But some form of spatial paragraph punctuation must be preserved in any case, intoned Stanley Morison (this time in an essay for the Encyclopedia Britannica): “Absence of indention and of lead means the virtual extinction of the paragraph.” And clearly, paragraph extinction is something we should work to avoid.
Nevertheless, in the never-ending search for fresh or eye-catching new layouts, many publications opt out of paragraph indention. To my eye, this rarely works. In ragged-right settings, long last lines of paragraphs obscure the beginning of the next paragraph. In copy with justified margins, where this effect is mitigated, the absence of variation in the left-hand margin yields a slab-like appearance that I was taught to call “tombstoning.” It gives text a foreboding appearance, as shown in Figure 5.
Figure 5: This copy from the French daily Liberation eschews paragraph indention in both ragged-right and fully justified lines. In the upper sample, it gives the layout a clogged feel, and in ragged-right column below, one of the two paragraph breaks is effectively invisible.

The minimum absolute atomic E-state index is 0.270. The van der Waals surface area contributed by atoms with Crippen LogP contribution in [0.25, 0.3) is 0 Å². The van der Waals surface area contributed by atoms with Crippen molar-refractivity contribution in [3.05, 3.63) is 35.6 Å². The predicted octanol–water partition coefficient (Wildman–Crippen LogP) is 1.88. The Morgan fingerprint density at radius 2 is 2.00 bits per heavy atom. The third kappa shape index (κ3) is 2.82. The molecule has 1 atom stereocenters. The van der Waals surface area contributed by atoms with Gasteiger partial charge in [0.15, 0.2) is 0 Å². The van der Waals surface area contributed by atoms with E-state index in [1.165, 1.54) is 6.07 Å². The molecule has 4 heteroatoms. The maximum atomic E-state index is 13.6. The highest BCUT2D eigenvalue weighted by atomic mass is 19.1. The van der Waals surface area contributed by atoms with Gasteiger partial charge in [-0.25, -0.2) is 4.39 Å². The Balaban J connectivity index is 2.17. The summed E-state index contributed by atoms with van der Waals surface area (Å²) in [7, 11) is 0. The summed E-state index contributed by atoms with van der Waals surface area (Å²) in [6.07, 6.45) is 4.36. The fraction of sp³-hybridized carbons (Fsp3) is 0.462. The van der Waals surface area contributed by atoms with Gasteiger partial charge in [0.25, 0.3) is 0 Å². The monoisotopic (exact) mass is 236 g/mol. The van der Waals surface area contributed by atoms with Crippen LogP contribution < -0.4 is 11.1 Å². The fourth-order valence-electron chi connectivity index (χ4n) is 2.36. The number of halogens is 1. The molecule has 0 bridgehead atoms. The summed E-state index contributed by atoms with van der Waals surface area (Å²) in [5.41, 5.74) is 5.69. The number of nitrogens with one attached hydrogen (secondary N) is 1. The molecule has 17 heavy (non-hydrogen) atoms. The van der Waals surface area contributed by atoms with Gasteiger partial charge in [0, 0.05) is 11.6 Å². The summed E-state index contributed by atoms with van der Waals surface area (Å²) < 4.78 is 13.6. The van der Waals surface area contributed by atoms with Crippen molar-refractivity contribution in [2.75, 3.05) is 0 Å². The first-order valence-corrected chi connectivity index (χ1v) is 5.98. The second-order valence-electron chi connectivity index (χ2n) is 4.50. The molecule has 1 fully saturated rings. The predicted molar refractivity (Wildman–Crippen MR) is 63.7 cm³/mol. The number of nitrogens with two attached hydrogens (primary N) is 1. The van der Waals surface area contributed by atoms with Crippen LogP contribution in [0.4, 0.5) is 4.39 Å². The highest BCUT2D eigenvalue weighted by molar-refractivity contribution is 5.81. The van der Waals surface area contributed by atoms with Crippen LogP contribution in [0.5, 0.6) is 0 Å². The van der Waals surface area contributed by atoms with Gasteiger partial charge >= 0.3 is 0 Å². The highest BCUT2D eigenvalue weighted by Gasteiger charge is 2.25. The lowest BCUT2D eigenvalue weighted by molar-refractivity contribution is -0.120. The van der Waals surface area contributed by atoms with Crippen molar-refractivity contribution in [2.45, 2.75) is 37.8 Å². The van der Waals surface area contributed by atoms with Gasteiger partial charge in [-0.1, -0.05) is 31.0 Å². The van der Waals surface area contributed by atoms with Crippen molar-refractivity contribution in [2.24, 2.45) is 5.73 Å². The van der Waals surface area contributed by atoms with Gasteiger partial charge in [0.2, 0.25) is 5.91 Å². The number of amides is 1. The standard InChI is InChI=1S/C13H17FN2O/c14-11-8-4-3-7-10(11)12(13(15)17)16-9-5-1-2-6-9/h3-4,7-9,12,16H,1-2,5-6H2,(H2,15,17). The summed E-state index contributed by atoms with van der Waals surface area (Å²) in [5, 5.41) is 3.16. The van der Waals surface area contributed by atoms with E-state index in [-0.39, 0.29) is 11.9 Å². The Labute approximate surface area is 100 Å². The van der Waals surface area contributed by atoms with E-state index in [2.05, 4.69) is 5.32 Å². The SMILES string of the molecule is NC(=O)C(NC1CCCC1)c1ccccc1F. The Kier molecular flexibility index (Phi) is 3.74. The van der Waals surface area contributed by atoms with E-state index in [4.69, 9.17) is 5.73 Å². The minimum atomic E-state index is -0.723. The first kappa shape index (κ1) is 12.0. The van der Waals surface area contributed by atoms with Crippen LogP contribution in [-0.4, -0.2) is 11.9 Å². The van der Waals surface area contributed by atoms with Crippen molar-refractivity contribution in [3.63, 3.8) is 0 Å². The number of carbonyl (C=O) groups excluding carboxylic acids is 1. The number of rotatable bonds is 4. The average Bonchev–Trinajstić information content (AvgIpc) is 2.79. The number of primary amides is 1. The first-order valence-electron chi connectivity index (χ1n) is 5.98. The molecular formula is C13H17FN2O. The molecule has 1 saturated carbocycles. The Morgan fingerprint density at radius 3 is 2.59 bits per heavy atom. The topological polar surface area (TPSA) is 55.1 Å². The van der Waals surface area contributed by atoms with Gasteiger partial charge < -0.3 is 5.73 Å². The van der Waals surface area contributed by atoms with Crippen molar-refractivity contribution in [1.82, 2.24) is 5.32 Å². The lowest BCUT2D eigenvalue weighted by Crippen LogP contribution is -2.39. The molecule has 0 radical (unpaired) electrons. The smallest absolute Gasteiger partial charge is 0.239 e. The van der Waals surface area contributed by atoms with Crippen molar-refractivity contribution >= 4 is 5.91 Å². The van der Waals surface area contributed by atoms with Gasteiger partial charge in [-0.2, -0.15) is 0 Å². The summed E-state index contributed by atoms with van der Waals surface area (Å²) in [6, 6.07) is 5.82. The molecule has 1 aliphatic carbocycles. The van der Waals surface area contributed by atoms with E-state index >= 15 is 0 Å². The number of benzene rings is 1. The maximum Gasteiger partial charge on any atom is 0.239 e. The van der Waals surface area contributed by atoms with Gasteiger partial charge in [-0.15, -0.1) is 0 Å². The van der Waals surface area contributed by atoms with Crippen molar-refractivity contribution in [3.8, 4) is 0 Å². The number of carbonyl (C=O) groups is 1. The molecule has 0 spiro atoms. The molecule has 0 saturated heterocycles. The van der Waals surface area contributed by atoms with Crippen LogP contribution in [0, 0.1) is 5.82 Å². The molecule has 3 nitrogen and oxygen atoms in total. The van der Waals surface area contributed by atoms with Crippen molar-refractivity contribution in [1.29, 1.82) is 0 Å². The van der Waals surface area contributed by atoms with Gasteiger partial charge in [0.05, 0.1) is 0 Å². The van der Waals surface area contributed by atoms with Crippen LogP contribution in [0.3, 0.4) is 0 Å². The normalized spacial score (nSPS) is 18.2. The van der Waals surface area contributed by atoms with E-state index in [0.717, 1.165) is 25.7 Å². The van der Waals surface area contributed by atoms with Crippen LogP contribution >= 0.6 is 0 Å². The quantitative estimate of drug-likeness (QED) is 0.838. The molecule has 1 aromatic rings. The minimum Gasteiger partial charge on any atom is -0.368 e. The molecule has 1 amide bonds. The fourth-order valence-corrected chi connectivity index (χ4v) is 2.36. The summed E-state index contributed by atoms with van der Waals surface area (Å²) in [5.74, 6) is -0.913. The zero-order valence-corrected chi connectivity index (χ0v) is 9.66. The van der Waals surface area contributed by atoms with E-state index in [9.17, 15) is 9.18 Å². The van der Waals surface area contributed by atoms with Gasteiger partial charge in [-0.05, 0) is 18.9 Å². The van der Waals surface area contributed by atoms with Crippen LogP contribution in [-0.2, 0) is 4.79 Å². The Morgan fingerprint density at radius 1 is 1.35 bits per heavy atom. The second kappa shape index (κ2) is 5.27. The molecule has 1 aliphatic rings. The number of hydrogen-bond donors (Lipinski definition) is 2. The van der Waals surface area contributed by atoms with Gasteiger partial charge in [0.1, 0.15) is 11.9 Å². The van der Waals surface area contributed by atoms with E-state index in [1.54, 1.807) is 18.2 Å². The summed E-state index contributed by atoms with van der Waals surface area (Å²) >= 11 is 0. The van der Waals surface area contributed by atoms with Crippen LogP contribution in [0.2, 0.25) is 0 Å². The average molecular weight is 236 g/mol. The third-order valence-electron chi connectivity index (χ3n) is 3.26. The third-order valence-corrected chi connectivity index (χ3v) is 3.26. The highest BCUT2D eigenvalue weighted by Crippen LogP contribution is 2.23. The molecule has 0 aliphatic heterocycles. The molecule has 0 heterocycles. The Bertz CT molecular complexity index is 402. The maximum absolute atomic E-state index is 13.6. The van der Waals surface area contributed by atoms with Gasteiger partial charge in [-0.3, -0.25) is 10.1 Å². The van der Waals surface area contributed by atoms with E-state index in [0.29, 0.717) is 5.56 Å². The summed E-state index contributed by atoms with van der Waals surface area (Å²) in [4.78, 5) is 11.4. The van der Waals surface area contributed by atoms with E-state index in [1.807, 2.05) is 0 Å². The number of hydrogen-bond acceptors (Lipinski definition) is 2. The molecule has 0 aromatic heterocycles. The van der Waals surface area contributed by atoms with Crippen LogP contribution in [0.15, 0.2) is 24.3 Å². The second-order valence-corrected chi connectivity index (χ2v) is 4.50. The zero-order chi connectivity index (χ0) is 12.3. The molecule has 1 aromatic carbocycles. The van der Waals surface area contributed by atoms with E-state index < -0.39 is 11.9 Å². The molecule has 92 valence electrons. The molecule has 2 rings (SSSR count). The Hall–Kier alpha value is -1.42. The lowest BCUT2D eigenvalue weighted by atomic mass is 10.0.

One place where the absence of paragraph indents often works well is in the genre popularly called “coffee-table books.” In these usually large-format volumes, text is often secondary to image, and typography trends to the decorative more than the strictly functional. Exaggerated leading, whimsical margin treatments, and extra leading instead of paragraph indents are all elements used to add air to the layout and create a more relaxed and graphical page structure. It’s all part of a strategy for dealing with a huge page. In the end, it’s more conducive to grazing rather than concentrated reading. An extraordinary example appears in Figure 6.
Figure 6: Gigantism in type, in a 1969 catalogue of Giacometti drawings published by Maeght Editeur. At 470 pixels wide here, it’s hard to get a feel for how extraordinary this page is. At 11 by 15 inches, its type is theatrical in scale: 16/32 over a 45-pica measure, with two full line spaces between paragraphs. It’s more than a bit over the top.